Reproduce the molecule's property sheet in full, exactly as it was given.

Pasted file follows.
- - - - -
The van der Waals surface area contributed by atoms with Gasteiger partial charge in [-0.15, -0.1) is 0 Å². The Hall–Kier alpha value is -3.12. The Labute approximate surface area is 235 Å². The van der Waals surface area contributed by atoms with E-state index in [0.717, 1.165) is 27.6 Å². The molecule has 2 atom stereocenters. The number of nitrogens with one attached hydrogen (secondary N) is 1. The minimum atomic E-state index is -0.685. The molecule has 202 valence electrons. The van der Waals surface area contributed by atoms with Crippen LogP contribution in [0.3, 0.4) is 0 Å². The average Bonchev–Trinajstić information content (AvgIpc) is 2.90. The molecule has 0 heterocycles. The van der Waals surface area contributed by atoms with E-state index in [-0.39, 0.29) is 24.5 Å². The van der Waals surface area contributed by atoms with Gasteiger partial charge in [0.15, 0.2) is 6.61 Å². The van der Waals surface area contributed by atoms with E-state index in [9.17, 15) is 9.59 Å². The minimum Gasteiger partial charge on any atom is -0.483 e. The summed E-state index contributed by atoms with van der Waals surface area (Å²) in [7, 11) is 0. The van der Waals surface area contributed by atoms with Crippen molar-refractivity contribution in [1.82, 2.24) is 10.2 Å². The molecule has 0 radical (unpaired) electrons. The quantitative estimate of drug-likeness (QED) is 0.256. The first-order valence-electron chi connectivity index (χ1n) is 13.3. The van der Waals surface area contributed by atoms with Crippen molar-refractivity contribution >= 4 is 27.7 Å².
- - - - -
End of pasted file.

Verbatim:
The van der Waals surface area contributed by atoms with Gasteiger partial charge in [-0.15, -0.1) is 0 Å². The Hall–Kier alpha value is -3.12. The Labute approximate surface area is 235 Å². The van der Waals surface area contributed by atoms with E-state index in [0.717, 1.165) is 27.6 Å². The molecule has 2 atom stereocenters. The number of nitrogens with one attached hydrogen (secondary N) is 1. The minimum atomic E-state index is -0.685. The molecule has 202 valence electrons. The van der Waals surface area contributed by atoms with Crippen LogP contribution in [0.3, 0.4) is 0 Å². The average Bonchev–Trinajstić information content (AvgIpc) is 2.90. The molecule has 0 heterocycles. The van der Waals surface area contributed by atoms with E-state index in [-0.39, 0.29) is 24.5 Å². The van der Waals surface area contributed by atoms with Gasteiger partial charge in [0.15, 0.2) is 6.61 Å². The van der Waals surface area contributed by atoms with E-state index in [9.17, 15) is 9.59 Å². The minimum Gasteiger partial charge on any atom is -0.483 e. The summed E-state index contributed by atoms with van der Waals surface area (Å²) in [7, 11) is 0. The van der Waals surface area contributed by atoms with Crippen molar-refractivity contribution in [1.82, 2.24) is 10.2 Å². The molecule has 0 radical (unpaired) electrons. The quantitative estimate of drug-likeness (QED) is 0.256. The first-order valence-electron chi connectivity index (χ1n) is 13.3. The van der Waals surface area contributed by atoms with Crippen molar-refractivity contribution >= 4 is 27.7 Å².